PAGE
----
Barrier Islands Free Medical Clinic [BIFMC] is thrilled to announce that it has been selected to participate in the national MAVEN Project initiative. Chosen by both the National Volunteers in Medicine organization and The Maven Project Foundation as one of four free clinics across the nation, volunteer physicians at BIFMC will be provided with the opportunity to consult with specialists from across the country in order to enhance the health of our patients.
“Connecting volunteer physicians to underserved clinics through telehealth technology,” The MAVEN Project aims to serve patients in their “medical home” clinics and support primary care providers professionally and personally, according to the organization’s website. Through this initiative, experienced physician volunteers representing over 40 clinical specialties will be “ready to assist in validating clinical approaches, enhancing plans of care, and triaging referrals via The MAVEN Project’s telehealth technology platform, video and/or phone.” BIFMC primary care providers can request a consult, or send a case question to one physician volunteer or group as necessary.
Clinic Medical Director, Dr. Richard Ulmer, believes that telehealth services will greatly enhance the Clinic’s operation, which functions as a multi-service free clinic to uninsured adults who live or work on Johns, James and Wadmalaw Islands or Folly Beach. Currently, the Clinic has access to several internal referrals for many specialties, including primary care, gynecology, dermatology, cardiology, gastroenterology, infectious diseases and urology, orthopedics, nutrition, psychiatry, and ophthalmology, as well as labs and imaging provided by Roper St. Francis at no cost. A partnership with The MAVEN Project will enable the Clinic to expand the expertise available to manage and optimize patient care locally.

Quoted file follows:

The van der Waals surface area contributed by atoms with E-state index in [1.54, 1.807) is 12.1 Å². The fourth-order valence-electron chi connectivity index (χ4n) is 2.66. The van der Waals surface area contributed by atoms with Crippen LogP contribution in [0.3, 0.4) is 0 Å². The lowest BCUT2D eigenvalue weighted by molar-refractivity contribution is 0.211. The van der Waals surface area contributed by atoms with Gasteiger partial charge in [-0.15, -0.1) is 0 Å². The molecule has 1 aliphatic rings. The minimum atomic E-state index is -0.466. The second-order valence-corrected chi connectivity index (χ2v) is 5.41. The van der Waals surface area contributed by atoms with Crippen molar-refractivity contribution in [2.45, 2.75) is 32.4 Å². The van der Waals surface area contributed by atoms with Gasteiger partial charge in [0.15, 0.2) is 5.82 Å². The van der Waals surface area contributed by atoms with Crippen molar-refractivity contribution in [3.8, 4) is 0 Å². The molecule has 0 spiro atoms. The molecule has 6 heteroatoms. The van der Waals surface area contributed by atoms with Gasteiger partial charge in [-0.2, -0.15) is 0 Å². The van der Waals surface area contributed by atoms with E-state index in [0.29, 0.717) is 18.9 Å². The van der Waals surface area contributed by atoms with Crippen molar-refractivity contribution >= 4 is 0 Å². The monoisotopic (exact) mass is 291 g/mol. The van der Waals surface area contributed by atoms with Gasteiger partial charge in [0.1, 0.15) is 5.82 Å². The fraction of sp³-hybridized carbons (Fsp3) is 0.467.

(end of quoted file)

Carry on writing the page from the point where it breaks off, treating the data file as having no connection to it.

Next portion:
Currently, Clinic patients consist of adults between the ages of 18 and 65 who fall at or below 200% of the federal poverty level, many of whom work several jobs, long hours, and have families that they care for and support financially. The Clinic’s main barriers to accessing specialty care for patients consists of transportation issues and time efficiency due to an area insufficiency of public transportation and limited or no sick time gained from patient employers. Many who visit the clinic suffer from chronic health conditions such as diabetes, hypertension and heart disease, requiring routine check-ups and specialty care. For those specialists that fall outside of the Clinic’s referral pool, prohibitive costs associated with treatment prevent low-income, uninsured patients from accessing care beyond the Clinic and health partners. The MAVEN Project will streamline specialty referrals and grant greater access to uninsured patients in need of care.
The free clinic is thrilled that their patient population will benefit from the increased ability to offer a one-stop, all-inclusive assessment and consultation with specialists within a single visit. States Ulmer, “This partnership will further enhance what the Clinic is currently able to deliver to patients as we connect our own talented volunteer physicians with additional experts across the country.”
The MAVEN Project was recently featured on PBS NewsHour, highlighting their important and meaningful work.
-Submitted by Lori Leary